BBC Philharmonic Orchestra
Bridgewater Hall

Gianandrea Noseda  the orchestra's chief conductor was in fighting form for this celebration of Italian music. The main dish on the menu was Respighi's wonderful and popular Roman Trilogy- the Fountains, Pines and Festivals of Rome. In keeping also with the Phil's Year of the Voice we were also treated to Verdi's Willow song and Ave Maria from Otello and also the closing scene of Act 3 of Puccini's La Boheme.

This evening was a feast for the senses. The sense of dread of Otello as Desdemona awaits her fate and the impending sadness of the death of Mimi, was contrasted to the sheer exuberance of the Respighi symphonic poems.

It was a total delight to hear all the three Respighi pieces played together and what a good idea to allow us the savour each piece with the breaks for song. This splitting of the trio gave the audience the time to differentiate each one and to soak in their differences and also to link their similarities.

The trio is wonderfully descriptive and having been to Rome many times I can say Respighi captured each aspect of Rome brilliantly. I was particularly impressed with the Epiphany festival in the last movement of the Festivals, having visited this fair on two occasions. The festival is called the Bufano Fair and features good luck witches and the fair stalls sell witches of every shape and size all flying on broomsticks. Respighi's music is full of witches flying through the air. Also it is a tradition at this time of year to throw old furniture out into the street from upper story windows and this crashing and splintering also appears in the piece.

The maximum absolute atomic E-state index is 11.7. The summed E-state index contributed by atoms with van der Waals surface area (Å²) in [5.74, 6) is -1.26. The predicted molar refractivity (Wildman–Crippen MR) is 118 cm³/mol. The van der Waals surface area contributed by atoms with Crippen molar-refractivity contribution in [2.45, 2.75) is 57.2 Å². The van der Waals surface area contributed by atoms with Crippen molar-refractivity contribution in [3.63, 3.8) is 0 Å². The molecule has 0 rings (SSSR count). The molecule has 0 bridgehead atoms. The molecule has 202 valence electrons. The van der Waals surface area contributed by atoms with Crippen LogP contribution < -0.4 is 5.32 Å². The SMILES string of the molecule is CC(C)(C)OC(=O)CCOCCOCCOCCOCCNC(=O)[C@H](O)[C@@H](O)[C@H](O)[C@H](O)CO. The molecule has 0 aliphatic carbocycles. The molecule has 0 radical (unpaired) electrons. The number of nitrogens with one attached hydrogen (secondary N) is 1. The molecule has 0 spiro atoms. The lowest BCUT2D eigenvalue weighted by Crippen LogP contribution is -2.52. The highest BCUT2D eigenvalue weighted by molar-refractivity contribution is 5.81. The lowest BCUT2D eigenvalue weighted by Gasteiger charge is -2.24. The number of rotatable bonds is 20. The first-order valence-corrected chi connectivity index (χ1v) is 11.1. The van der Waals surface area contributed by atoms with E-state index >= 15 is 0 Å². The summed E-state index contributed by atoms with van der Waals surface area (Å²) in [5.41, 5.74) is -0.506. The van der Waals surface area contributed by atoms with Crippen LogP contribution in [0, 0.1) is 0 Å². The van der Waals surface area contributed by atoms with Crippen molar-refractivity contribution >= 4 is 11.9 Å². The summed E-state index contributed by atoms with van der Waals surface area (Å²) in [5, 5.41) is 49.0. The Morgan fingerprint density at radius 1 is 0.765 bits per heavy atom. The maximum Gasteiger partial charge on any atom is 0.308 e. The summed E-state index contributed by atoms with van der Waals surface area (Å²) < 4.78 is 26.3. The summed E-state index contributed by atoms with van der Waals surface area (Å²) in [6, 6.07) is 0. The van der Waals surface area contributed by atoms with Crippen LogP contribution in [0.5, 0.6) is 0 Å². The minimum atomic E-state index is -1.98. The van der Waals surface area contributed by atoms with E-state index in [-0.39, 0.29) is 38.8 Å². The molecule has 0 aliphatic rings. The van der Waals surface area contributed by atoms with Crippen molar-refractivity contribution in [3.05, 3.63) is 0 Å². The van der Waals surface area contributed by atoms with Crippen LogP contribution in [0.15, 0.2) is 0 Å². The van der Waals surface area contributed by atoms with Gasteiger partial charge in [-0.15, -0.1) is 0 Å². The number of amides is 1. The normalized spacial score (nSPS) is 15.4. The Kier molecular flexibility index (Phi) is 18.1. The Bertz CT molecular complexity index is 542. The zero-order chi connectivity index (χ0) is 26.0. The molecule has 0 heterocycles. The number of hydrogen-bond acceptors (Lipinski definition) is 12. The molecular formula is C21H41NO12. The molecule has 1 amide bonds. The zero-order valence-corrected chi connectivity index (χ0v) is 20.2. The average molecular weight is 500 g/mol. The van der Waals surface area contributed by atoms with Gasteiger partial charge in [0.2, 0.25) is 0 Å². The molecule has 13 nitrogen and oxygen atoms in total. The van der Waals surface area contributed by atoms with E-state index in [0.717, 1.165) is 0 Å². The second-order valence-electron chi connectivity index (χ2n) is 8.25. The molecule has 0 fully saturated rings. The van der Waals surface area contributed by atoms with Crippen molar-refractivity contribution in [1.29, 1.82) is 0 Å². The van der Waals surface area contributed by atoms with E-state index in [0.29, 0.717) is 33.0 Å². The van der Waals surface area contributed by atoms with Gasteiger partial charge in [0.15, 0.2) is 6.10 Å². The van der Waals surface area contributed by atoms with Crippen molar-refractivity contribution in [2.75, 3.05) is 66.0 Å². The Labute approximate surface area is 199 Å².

One of my all time favourite pieces of music is Respighi's Pines of the Via Appia. This road runs down the length of Italy from Rome to Brindisi in the heel of  Italy. The last section of the Appian way narrows to about 10 feet wide and finishes at an arch just before the Southern gates of the city. Respighi portrays a victorious army marching toward the Imperial City and we hear it  in the far distance, an effect helped by having some of the orchestra on the balcony in the hall. It then comes nearer and nearer with blaring brass and drums and marching feet. Your heart quickens, your blood sings and your head buzzes with the sheer magnificence of it all. No wonder Hollywood copied Respighi's music for their Roman epics and still does today. He was a genius at painting with music and for too long he has not been given the place he deserves.

When watching the orchestra I often notice the brilliant timpanist Paul Turner. I watch for a signal he makes just before launching into a particularly important solo. He quickly shoots his cuffs before getting down to it and I am always transfixed by how he makes the drums talk. In the Respighi he was shooting faster than Wyatt Earp and always hitting the exact spot.

The singers were all excellent, though last minute changes of soloists had been necessary. Kristine Opolais replaced Irina Lungu and Sarah Tynan replaced Laura Giodano.  Kristine sang the Verdi Arias and also sang Mimi. Her voice although very good seemed rather quiet and it was hard to hear her at times. Sarah sang Musetta well and acted her songs in fine style. Franco Vassalio was Marcello and Tomislav Muzek sang Rodolfo. They were both superb and also acted well.

It was a fantastically enjoyable evening and it will be broadcast on Radio 3 so please look out for it as you will not be disappointed.

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